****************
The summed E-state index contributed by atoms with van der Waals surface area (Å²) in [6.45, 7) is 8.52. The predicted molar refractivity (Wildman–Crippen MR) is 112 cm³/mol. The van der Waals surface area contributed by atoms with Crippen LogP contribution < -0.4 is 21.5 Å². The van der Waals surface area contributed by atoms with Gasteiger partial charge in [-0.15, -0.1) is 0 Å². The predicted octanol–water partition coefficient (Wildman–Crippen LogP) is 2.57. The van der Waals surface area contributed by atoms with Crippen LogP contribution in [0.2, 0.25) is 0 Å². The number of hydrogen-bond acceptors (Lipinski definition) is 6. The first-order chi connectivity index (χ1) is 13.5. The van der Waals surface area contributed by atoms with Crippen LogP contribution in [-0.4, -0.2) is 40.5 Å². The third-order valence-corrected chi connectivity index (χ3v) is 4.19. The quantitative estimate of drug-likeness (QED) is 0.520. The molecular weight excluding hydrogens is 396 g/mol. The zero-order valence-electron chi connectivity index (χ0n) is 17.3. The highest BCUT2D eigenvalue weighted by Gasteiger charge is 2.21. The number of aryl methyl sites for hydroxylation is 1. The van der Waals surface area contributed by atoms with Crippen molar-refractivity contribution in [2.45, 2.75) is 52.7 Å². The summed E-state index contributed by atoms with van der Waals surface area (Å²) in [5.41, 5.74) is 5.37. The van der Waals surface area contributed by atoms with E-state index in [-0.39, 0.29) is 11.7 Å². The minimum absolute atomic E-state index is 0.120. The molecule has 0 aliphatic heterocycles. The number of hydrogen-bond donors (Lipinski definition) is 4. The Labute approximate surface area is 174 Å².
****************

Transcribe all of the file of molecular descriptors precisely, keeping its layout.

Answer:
The summed E-state index contributed by atoms with van der Waals surface area (Å²) in [6.45, 7) is 8.52. The predicted molar refractivity (Wildman–Crippen MR) is 112 cm³/mol. The van der Waals surface area contributed by atoms with Crippen LogP contribution < -0.4 is 21.5 Å². The van der Waals surface area contributed by atoms with Gasteiger partial charge in [-0.15, -0.1) is 0 Å². The predicted octanol–water partition coefficient (Wildman–Crippen LogP) is 2.57. The van der Waals surface area contributed by atoms with Crippen LogP contribution in [0.2, 0.25) is 0 Å². The number of hydrogen-bond acceptors (Lipinski definition) is 6. The first-order chi connectivity index (χ1) is 13.5. The van der Waals surface area contributed by atoms with Crippen LogP contribution in [-0.4, -0.2) is 40.5 Å². The third-order valence-corrected chi connectivity index (χ3v) is 4.19. The quantitative estimate of drug-likeness (QED) is 0.520. The molecular weight excluding hydrogens is 396 g/mol. The zero-order valence-electron chi connectivity index (χ0n) is 17.3. The highest BCUT2D eigenvalue weighted by Gasteiger charge is 2.21. The number of aryl methyl sites for hydroxylation is 1. The van der Waals surface area contributed by atoms with Crippen molar-refractivity contribution in [2.45, 2.75) is 52.7 Å². The summed E-state index contributed by atoms with van der Waals surface area (Å²) in [5.41, 5.74) is 5.37. The van der Waals surface area contributed by atoms with E-state index in [-0.39, 0.29) is 11.7 Å². The minimum absolute atomic E-state index is 0.120. The molecule has 0 aliphatic heterocycles. The number of hydrogen-bond donors (Lipinski definition) is 4. The Labute approximate surface area is 174 Å².